The study relied almost entirely on wind machines which had been previously installed by vineyard operations for their own frost protection needs, and which were operated by the cooperators during the study period whenever they felt that frost protection was needed. Instrumentation was installed at 34 wind machines; not all sites experienced frost conditions, but machines were operated sufficiently at 29 of the 34 sites. These included 22 sites with upward-blowing wind machines and seven sites with conventional machines. We compared the observed air temperatures at distances of 15, 30 and 60 m from each wind machine, compared to the predicted temperature values if the wind machines had not been operated.

Overall, the operation of the conventional wind machines showed useful temperature increases which were similar to results from previous studies, while the operation of the upward blowing wind machines had minimal effect on increasing air temperatures. Additional detailed studies were conducted with a medium-sized upward-blowing wind machine at a future vineyard site. Comprehensive temperature measurements were made using 52 sensors surrounding the machine in all directions, over 12 operation nights. Little or no temperature gains were observed from the operation of this machine under the particular conditions of the study.

Improved information on the relative benefits of different types of wind machines and their ability to alter vineyard temperatures is important for vineyard operations that require some form of frost protection. As water supplies for sprinkler frost protection become more limited, there is increasing attention being paid to wind machines as a potential alternative in many areas. This study will provide growers with useful information to help them to make the most informed frost protection decisions possible.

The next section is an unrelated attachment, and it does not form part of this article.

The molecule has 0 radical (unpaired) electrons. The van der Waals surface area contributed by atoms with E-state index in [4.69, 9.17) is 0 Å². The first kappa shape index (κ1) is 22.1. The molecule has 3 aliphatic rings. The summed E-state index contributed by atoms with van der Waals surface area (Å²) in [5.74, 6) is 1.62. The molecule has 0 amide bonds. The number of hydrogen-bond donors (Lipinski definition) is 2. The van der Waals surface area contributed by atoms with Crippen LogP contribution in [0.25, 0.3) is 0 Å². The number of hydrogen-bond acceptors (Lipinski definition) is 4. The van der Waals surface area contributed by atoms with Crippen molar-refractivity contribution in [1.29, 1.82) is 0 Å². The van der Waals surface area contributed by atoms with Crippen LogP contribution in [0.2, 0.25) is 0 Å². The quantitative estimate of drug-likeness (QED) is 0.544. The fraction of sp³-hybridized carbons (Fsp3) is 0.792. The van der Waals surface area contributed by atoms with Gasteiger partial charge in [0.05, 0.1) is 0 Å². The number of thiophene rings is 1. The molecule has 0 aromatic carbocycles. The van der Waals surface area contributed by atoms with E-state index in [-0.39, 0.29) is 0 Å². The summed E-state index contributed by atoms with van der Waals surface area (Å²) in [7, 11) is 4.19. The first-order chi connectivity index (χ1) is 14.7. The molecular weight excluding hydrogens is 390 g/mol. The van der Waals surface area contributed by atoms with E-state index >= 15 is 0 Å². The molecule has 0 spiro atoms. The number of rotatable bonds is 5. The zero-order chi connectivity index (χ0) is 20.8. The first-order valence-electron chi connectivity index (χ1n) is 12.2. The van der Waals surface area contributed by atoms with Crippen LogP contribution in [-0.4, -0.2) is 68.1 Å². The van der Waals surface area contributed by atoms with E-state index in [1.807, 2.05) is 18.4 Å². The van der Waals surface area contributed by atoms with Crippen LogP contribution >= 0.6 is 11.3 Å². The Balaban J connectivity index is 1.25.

Update of the Paso Robles Soil Salinity Survey

This 2012 project completed the fourth repeat sampling of soils at vineyards in the Paso Robles Groundwater Basin area. These vineyards are irrigated with groundwater of varying quality, leading to the potential for soil salinity levels to increase over time. Elevated soil salinity conditions will in turn lead to degraded soil quality and reduced vine growth and production. The information on soil salinity levels and trends resulting from this study will enable growers to design vineyards and manage the soil and water to ensure long term sustainable production.